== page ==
US, EU agree to iron out trade dispute through talks

Reuters WASHINGTON | Updated on July 26, 2018 Published on July 26, 2018

US President Donald Trump and President of the European Commission Jean-Claude Juncker speak about trade relations in the Rose Garden of the White House in Washington, US, July 25, 2018.   -  REUTERS

Trump and Juncker agree to “resolve” issues

In what the EU chief called a “major concession,” US President Donald Trump agreed on Wednesday to refrain from imposing car tariffs while the two sides launch negotiations to cut other trade barriers, easing the threat of a transatlantic trade war.

After a meeting at the White House, Trump and European Commission President Jean-Claude Juncker said the talks would also seek to “resolve” US tariffs on steel and aluminum and Europe's retaliatory duties - marking a step back from Trump's signature import protections for American metals producers.

Europe has agreed to increase purchases of US liquefied natural gas and lower trade barriers to American soybeans, aiding US farmers and the energy sector, Trump said. “Soybeans is a big deal. And the European Union is going to start, almost immediately, to buy a lot of soybeans,” Trump told reporters after the meeting.

Trump later tweeted that work on documents was “moving along quickly,” adding that the meeting with Juncker had “great warmth”. “A breakthrough has been quickly made that nobody thought possible!” Trump wrote, marking a turnaround from July 15, when he called the 28-nation European Union a “foe” on trade.

Juncker said the two sides agreed that as long as they were negotiating on trade, they would hold off on further tariffs, including potential US tariffs on cars and auto parts. He later told reporters that was a “major concession” on Trump's part and that he expected the US president to follow through on it.

US import tariffs of 25 per cent on steel and 10 per cent on aluminum imposed in March will remain in place during the talks, but Juncker added, “It is the first time that the Americans agreed to reassess the measure that they have taken in the steel and aluminum sector.”

European governments and EU officials hailed the Trump-Juncker agreement as a major success. “Breakthrough achieved that can avoid trade war and save millions of jobs! Great for global economy,” tweeted German Chancellor Angela Merkel's economy minister, Peter Altmaier.

Market reaction

The late-afternoon news that the meeting had eased transatlantic trade tensions fed a powerful late rally on Wall Street. US stocks shot to their highs of the day, with the benchmark S&P 500 Index rising by the most in nearly two months to close the day within 1 per cent of an all-time high.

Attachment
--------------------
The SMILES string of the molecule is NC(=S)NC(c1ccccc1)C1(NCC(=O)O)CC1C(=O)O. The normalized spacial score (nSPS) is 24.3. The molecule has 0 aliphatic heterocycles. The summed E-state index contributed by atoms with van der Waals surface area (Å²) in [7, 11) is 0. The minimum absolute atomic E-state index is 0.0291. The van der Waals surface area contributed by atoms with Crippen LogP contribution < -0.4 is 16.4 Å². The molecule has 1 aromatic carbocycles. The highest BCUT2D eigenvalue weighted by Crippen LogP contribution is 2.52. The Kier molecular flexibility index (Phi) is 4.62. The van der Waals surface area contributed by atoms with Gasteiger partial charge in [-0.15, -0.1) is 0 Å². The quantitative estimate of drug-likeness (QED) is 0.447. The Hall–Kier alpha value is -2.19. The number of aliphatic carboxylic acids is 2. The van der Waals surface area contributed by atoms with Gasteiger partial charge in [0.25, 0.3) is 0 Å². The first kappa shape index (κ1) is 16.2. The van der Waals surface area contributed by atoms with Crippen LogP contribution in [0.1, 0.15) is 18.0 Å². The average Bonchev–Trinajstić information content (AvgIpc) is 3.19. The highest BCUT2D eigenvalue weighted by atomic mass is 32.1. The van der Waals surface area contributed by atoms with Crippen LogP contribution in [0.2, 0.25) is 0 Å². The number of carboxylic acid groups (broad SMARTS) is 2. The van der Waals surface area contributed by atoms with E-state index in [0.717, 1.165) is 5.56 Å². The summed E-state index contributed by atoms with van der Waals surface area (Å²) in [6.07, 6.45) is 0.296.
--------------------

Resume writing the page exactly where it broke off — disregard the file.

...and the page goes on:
The dollar fell, led by a surge in the euro, which has been pressured by the deteriorating trade relations with the EU's largest trading partner. US Treasury prices also eased and the 10-year note's yield ended the day at a one-month high near 2.98 per cent. Steelmakers' shares fell, with United States Steel falling more than 5 per cent in extended trading, and AK Steel Holdings sliding 2 per cent.

The Alliance of Automobile manufacturers, a trade group representing both domestic and foreign-brand automakers, welcomed the agreement to hold talks instead of impose tariffs, saying the announcement “demonstrates that bilateral negotiations are a more effective approach to resolving trade barriers, not increasing tariffs.”

Eliminating tariffs

Trump and Juncker said the US-EU talks would seek to eliminate tariffs, trade barriers and subsidies for non-automotive industrial goods, and cut barriers to transatlantic trade in services, chemicals, pharmaceuticals and medical products.

They also said they would cooperate to reform the rules of the World Trade Organization, which the Trump administration frequently criticizes for favouring US trading partners.

Trump's threat to impose tariffs on auto imports on national security grounds would hit European car makers BMW, Daimler and Volkswagen as well as Japanese and South Korean car companies.

The Commerce Department could recommend new tariffs as early as September after an investigation into whether car imports posed a risk to US national security. The two leaders did not specifically mention car tariffs in their statements, keeping the focus on other industrial products.

Soybean pressures

An EU official said there was significant pressure from Trump administration officials to increase EU soybean purchases as part of any trade deal.

US farmers have been hurt by China's retaliatory tariffs on American soybeans amid an escalating trade fight between Washington and Beijing, and Trump has been promising relief. On Tuesday, his administration said it would use a Depression-era program to pay farmers up to $12 billion, easing the pain for a politically important Trump constituency.

Juncker said the United States had agreed to build more LNG export terminals to increase supplies to Europe. “They're going to be a massive buyer of LNG, so they'll be able to diversify their energy supply,” Trump said of Europe. ”And we have plenty of it.”

($1 = 0.8551 euros) (Reporting by Steve Holland and David Lawder; Additional reporting by David Shepardson, Jason Lange and Dan Burns in Washington, Johan Ahlander in Stockholm, Alastair Macdonald in Brussels; Writing by David Lawder in Washington and Philip Blenkinsop in Brussels; Editing by Will Dunham and Peter Cooney)

Published on July 26, 2018
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